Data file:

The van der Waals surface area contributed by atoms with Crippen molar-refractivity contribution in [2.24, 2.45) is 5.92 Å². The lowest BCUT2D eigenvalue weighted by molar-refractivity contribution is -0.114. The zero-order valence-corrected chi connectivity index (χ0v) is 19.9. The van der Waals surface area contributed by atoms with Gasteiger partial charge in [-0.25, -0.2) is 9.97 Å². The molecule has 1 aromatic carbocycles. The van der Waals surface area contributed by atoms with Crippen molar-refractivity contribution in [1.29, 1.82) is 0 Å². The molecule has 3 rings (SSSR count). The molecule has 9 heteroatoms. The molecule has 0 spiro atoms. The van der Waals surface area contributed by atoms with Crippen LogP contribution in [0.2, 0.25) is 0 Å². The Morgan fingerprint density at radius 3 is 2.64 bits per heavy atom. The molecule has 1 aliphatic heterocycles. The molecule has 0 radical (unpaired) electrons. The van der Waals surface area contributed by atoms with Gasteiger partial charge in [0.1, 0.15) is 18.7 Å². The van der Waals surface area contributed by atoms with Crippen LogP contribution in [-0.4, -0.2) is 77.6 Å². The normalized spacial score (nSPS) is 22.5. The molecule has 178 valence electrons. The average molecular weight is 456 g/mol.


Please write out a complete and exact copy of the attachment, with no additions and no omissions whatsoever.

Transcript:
The van der Waals surface area contributed by atoms with Crippen molar-refractivity contribution in [2.24, 2.45) is 5.92 Å². The lowest BCUT2D eigenvalue weighted by molar-refractivity contribution is -0.114. The zero-order valence-corrected chi connectivity index (χ0v) is 19.9. The van der Waals surface area contributed by atoms with Gasteiger partial charge in [-0.25, -0.2) is 9.97 Å². The molecule has 1 aromatic carbocycles. The van der Waals surface area contributed by atoms with Crippen molar-refractivity contribution in [1.29, 1.82) is 0 Å². The molecule has 3 rings (SSSR count). The molecule has 9 heteroatoms. The molecule has 0 spiro atoms. The van der Waals surface area contributed by atoms with Crippen LogP contribution in [0.2, 0.25) is 0 Å². The Morgan fingerprint density at radius 3 is 2.64 bits per heavy atom. The molecule has 1 aliphatic heterocycles. The molecule has 0 radical (unpaired) electrons. The van der Waals surface area contributed by atoms with Gasteiger partial charge in [0.1, 0.15) is 18.7 Å². The van der Waals surface area contributed by atoms with Crippen LogP contribution in [-0.4, -0.2) is 77.6 Å². The normalized spacial score (nSPS) is 22.5. The molecule has 178 valence electrons. The average molecular weight is 456 g/mol.